The author argues that an action is morally wrong if any of its steps serves no purpose apart from preventing the existence of a human being. This principle entails that contraception and some proposed techniques for altered nuclear transfer are morally wrong, but it does not preclude producing stem cells through parthenogenesis. His argument depends on the premise that human life always is a good, including human life produced through immoral actions. The immoral action, not the life caused by the (...)
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  12.  29
    The Contralife Argument Andthe Principle of Double Effect.Lawrence Masek - 2011 - The National Catholic Bioethics Quarterly 11 (1):83-97.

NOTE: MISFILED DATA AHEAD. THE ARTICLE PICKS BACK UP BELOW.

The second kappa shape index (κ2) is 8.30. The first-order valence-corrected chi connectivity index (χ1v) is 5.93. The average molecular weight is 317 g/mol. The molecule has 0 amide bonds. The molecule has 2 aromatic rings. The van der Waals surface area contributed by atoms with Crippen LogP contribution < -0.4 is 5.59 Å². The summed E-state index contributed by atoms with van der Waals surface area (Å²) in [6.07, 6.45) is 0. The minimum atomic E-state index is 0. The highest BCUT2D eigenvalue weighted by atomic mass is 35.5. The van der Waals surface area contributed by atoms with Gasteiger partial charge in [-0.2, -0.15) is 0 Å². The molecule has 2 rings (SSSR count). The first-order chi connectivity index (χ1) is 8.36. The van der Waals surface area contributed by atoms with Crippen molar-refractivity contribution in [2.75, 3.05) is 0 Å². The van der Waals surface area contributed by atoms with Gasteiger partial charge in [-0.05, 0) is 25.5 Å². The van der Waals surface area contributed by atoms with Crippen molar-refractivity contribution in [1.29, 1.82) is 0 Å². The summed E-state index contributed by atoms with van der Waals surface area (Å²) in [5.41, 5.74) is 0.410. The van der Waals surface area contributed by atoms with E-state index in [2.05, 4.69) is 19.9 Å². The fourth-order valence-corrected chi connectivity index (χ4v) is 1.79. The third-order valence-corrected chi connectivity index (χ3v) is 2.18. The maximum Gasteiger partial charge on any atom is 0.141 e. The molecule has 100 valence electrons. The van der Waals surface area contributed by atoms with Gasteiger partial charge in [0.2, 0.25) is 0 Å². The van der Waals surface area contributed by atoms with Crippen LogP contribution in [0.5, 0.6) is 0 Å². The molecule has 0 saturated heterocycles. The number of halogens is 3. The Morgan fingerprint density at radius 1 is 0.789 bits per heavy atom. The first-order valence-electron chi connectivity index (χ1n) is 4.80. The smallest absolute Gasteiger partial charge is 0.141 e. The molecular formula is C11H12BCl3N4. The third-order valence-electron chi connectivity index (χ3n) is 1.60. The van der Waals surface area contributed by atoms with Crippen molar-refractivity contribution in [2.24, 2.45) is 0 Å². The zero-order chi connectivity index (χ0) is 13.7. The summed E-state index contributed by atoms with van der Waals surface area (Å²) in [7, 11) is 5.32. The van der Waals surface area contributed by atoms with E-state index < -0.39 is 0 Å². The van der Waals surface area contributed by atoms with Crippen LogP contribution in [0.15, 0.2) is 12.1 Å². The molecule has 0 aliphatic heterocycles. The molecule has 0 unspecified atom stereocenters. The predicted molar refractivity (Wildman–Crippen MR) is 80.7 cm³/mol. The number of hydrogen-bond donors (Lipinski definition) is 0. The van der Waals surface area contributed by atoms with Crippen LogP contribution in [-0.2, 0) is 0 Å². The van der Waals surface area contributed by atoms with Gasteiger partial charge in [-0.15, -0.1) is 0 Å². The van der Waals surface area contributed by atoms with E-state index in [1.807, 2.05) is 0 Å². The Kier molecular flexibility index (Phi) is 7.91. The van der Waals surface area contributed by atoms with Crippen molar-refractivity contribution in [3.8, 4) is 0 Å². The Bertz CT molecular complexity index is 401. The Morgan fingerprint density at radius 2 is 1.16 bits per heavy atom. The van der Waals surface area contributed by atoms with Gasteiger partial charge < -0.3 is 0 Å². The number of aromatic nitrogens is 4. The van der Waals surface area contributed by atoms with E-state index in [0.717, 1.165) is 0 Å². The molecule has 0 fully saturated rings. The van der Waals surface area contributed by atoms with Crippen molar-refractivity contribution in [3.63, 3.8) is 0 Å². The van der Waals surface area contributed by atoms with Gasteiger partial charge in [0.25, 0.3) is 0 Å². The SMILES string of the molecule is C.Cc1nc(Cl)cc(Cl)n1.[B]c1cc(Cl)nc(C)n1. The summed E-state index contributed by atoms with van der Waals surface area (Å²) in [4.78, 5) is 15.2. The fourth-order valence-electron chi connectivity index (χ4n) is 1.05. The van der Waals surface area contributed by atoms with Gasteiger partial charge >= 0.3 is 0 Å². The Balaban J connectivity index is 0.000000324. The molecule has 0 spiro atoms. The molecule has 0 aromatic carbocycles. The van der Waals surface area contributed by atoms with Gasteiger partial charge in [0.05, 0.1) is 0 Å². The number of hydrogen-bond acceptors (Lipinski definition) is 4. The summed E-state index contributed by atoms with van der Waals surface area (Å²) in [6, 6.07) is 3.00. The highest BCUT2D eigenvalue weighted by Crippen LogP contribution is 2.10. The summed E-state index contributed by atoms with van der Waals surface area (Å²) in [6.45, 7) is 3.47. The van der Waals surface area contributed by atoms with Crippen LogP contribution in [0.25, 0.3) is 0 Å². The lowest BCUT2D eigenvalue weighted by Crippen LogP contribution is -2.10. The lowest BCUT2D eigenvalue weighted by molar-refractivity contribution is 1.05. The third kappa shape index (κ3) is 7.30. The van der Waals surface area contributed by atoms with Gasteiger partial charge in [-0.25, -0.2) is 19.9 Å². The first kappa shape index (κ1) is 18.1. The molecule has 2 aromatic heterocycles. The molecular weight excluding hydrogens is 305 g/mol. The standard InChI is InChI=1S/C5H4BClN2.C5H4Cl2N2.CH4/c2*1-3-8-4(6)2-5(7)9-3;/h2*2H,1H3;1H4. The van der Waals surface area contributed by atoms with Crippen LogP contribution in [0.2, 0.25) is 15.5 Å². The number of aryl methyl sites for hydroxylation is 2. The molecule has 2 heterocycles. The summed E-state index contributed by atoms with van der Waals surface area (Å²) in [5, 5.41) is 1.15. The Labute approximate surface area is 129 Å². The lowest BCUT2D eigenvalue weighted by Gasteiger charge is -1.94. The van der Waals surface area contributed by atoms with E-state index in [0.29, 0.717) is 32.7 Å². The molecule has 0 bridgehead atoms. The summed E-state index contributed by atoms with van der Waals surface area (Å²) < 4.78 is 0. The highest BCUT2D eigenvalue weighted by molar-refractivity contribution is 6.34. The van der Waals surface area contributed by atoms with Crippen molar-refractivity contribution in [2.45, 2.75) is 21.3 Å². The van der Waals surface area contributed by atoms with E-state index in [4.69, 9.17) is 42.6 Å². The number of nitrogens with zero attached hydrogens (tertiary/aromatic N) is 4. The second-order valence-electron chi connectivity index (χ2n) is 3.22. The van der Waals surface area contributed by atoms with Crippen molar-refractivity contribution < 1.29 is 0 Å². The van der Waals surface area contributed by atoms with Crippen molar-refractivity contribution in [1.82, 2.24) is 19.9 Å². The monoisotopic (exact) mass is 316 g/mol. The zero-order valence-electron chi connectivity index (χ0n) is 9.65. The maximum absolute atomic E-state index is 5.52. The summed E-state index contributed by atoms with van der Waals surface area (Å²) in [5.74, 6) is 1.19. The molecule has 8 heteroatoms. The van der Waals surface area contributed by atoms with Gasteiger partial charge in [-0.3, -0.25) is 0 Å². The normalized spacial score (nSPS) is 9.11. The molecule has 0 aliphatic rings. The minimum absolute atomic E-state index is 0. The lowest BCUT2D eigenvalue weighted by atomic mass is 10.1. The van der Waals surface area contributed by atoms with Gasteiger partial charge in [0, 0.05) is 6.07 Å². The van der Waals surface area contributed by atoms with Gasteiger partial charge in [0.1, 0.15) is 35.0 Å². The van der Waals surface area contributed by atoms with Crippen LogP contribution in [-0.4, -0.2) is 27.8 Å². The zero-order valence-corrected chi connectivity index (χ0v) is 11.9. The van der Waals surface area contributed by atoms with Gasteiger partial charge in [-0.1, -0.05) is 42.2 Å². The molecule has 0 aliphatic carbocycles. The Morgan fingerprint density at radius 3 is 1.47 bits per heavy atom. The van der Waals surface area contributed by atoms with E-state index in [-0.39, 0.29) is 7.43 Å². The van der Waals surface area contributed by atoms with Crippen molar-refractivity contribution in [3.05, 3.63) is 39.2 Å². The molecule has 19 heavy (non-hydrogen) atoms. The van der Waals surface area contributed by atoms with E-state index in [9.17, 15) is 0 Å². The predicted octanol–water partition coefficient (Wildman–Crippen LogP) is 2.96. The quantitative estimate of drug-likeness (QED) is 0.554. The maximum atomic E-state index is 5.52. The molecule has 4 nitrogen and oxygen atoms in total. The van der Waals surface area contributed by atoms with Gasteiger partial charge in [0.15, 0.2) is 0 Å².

The author uses the central insight of the principle of double effect—that the distinction between intended effects and foreseen side effects is morally significant—to distinguish contraception from natural family planning. After summarizing the contralife argument against contraception, the author identifies limitations of arguments presented by Pope John Paul II and by Martin Rhonheimer. To show that the contralife argument does not apply to NFP, the author argues that agents do not intend every effect that motivates their actions. This argument supplements (...)
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  13.  82
    Why Kant’s Project Did Not Have to Fail.Lawrence Masek - 2002 - Proceedings of the American Catholic Philosophical Association 76 (Suppl.):253-264.